They are the ones who systematically taught Americans not to see the real Arab world: the unions, those with a commitment to the rule of law, the tech-savvy young people, the feminists, the artists and intellectuals, those with a reasonable knowledge of Western culture and values, the ordinary people who simply want decent opportunities and a voice in how they are governed.
Khalidi concludes with this sober reminder:
Things could easily and very quickly change for the worse in the Arab world, and that could rapidly erode these tender new perceptions. Nothing has yet been resolved in any Arab country, not even in Tunisia or Egypt, where the despots are gone but a real transformation has barely begun.
Who in the region benefits from holding on to the false views of Arabs? First in a long line is the current government of the state of Israel and its many friends in America.,
During the Egyptian uprising Israeli Prime Minister Bibi Netanyahu put heavy pressure on the US to keep Hosni Muburak in power. Netanyahu instructed his supporters in the US Congress to warn President Obama that Mubarak’s fall would lead to dire consequences for the region.
In an effort to break from the policies of the current right wing Israeli government, many liberals have rallied around the banner of J Street, the “pro Israel, pro peace” alternative to the Israel Lobby.
At this year’s third annual Washington Conference, J Street attracted more than 2000 enthused participants who cheered speakers, some of whom were critical of Israel. However, right on cue, when the final conference statement was released, it cast its vote for an Israel determined to control the region by military power alone.
Just weeks after the start of the Arab uprising toward freedom and justice, J Street repeated the mantra: Nothing must be done to threaten that ten year guarantee of military aid from US taxpayers to Israel.
That guarantee comes from a Bush era contract that runs from 2007 to 2018, a total of $30 billion from the US to Israel, at $3 billion a year. That would be $3 billion a year from a US economy that is woefully cash-strapped.
Many of my liberal friends swear by J Street. They see it as the only hope for peace. I have to agree that J Street is an attractive alternative to AIPAC. Nevertheless, it advocates a militaristic alternative which in the present hopeful climate, is self-defeating.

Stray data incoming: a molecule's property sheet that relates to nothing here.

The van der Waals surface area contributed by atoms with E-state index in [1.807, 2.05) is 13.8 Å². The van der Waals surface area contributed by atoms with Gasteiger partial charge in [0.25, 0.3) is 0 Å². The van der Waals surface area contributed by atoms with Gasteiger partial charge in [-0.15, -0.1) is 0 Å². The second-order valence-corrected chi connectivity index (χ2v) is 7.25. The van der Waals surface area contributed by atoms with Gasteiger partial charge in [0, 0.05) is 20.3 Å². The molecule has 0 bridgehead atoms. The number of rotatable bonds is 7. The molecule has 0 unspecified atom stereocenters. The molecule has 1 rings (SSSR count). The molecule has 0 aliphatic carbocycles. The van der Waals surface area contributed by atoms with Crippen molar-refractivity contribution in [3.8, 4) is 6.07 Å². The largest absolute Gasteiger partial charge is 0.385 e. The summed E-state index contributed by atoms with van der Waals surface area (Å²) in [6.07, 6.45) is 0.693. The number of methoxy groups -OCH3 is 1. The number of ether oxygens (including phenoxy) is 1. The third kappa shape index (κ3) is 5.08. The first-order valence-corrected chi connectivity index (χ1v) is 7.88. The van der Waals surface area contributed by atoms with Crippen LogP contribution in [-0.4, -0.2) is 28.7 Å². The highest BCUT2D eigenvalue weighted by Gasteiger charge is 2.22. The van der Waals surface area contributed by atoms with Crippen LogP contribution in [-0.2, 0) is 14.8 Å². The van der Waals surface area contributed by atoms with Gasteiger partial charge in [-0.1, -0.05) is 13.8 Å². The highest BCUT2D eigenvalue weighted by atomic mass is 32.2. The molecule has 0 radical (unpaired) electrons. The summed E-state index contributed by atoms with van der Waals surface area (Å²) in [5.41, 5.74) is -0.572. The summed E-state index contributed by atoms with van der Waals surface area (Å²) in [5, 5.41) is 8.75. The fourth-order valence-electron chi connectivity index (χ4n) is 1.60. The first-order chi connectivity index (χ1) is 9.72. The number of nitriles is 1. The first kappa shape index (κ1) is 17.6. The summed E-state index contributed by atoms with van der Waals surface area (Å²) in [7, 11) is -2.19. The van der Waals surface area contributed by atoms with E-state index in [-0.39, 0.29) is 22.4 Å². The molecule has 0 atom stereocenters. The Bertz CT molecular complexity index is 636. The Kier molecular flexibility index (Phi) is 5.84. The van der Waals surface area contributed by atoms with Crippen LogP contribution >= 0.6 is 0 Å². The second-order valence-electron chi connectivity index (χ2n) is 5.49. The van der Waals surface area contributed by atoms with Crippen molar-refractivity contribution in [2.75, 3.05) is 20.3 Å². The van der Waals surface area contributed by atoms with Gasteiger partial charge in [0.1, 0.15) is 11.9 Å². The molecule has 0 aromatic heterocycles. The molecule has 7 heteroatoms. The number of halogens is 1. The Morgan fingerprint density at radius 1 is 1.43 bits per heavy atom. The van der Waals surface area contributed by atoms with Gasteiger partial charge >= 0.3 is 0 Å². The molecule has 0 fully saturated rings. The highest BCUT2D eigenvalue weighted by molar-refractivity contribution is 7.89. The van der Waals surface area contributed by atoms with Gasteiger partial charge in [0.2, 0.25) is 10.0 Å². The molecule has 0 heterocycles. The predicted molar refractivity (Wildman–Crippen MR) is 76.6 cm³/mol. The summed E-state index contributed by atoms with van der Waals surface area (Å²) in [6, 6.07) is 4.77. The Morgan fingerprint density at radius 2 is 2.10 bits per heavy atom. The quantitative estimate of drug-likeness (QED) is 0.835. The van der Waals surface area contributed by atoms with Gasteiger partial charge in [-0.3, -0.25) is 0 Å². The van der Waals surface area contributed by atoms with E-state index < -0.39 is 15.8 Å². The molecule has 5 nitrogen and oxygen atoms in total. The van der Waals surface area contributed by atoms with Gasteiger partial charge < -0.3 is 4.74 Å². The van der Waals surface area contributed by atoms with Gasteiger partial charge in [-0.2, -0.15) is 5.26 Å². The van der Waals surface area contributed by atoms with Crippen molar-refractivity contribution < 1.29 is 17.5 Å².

The Egyptian-American journalist Mona Eltahawy rejects that militaristic alternative. The organizers of the J Street conference had to know of Eltahawy’s passionate views about Middle East governments that exercise tight control over the Arab populations. So it is very much to J Street’s credit that it gave Eltahawy a place on its program.
When Eltahawy laid out the history and the significance of the various uprisings by a new generation of Arabs she was greeted enthusiastically by the J Streeters.
Finally, we move from the young prophetic voice of Mona Eltahawy to the wisdom of Israeli activist Uri Avnery, still going at 87, who began his March 5 column:
Of all the memorable phrases uttered by Barack Obama in the last two years, the one that stuck in my mind more than any other appeared in his historic speech in Cairo in the early days of his term. He warned the nations not to place themselves “on the wrong side of history.”
It seems that the Arab nations took heed of this advice more than he might have anticipated. In the last few weeks they jumped from the wrong to the right side of history. And what a jump it was!
The picture at the top shows a sign that depicts in Arabic and English, the day of liberation in Egypt. It was taken in Cairo for Reuters by Peter Andrews. The picture ran in the London Guardian.